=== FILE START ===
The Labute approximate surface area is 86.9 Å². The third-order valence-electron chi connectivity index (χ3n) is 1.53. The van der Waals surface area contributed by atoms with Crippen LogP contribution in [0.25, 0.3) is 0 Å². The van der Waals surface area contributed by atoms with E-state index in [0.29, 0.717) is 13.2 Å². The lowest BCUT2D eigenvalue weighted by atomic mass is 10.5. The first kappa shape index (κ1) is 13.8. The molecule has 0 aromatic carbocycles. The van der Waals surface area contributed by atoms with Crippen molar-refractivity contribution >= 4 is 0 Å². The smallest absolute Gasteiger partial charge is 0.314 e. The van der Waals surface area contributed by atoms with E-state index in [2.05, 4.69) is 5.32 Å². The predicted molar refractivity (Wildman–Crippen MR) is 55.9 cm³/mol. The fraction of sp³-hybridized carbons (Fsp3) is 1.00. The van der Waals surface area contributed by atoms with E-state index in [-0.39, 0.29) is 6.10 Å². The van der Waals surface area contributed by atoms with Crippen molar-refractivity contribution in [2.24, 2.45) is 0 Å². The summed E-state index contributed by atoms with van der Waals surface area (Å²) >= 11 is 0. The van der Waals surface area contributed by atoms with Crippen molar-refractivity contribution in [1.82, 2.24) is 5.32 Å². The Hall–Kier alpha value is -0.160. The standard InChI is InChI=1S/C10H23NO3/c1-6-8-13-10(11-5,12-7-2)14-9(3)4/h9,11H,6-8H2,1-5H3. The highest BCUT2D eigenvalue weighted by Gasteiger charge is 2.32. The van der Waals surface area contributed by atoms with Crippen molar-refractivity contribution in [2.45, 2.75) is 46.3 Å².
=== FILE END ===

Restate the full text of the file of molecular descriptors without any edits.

The Labute approximate surface area is 86.9 Å². The third-order valence-electron chi connectivity index (χ3n) is 1.53. The van der Waals surface area contributed by atoms with Crippen LogP contribution in [0.25, 0.3) is 0 Å². The van der Waals surface area contributed by atoms with E-state index in [0.29, 0.717) is 13.2 Å². The lowest BCUT2D eigenvalue weighted by atomic mass is 10.5. The first kappa shape index (κ1) is 13.8. The molecule has 0 aromatic carbocycles. The van der Waals surface area contributed by atoms with Crippen molar-refractivity contribution >= 4 is 0 Å². The smallest absolute Gasteiger partial charge is 0.314 e. The van der Waals surface area contributed by atoms with E-state index in [2.05, 4.69) is 5.32 Å². The predicted molar refractivity (Wildman–Crippen MR) is 55.9 cm³/mol. The fraction of sp³-hybridized carbons (Fsp3) is 1.00. The van der Waals surface area contributed by atoms with E-state index in [-0.39, 0.29) is 6.10 Å². The van der Waals surface area contributed by atoms with Crippen molar-refractivity contribution in [2.24, 2.45) is 0 Å². The summed E-state index contributed by atoms with van der Waals surface area (Å²) >= 11 is 0. The van der Waals surface area contributed by atoms with Crippen molar-refractivity contribution in [1.82, 2.24) is 5.32 Å². The Hall–Kier alpha value is -0.160. The standard InChI is InChI=1S/C10H23NO3/c1-6-8-13-10(11-5,12-7-2)14-9(3)4/h9,11H,6-8H2,1-5H3. The highest BCUT2D eigenvalue weighted by Gasteiger charge is 2.32. The van der Waals surface area contributed by atoms with Crippen molar-refractivity contribution in [2.45, 2.75) is 46.3 Å².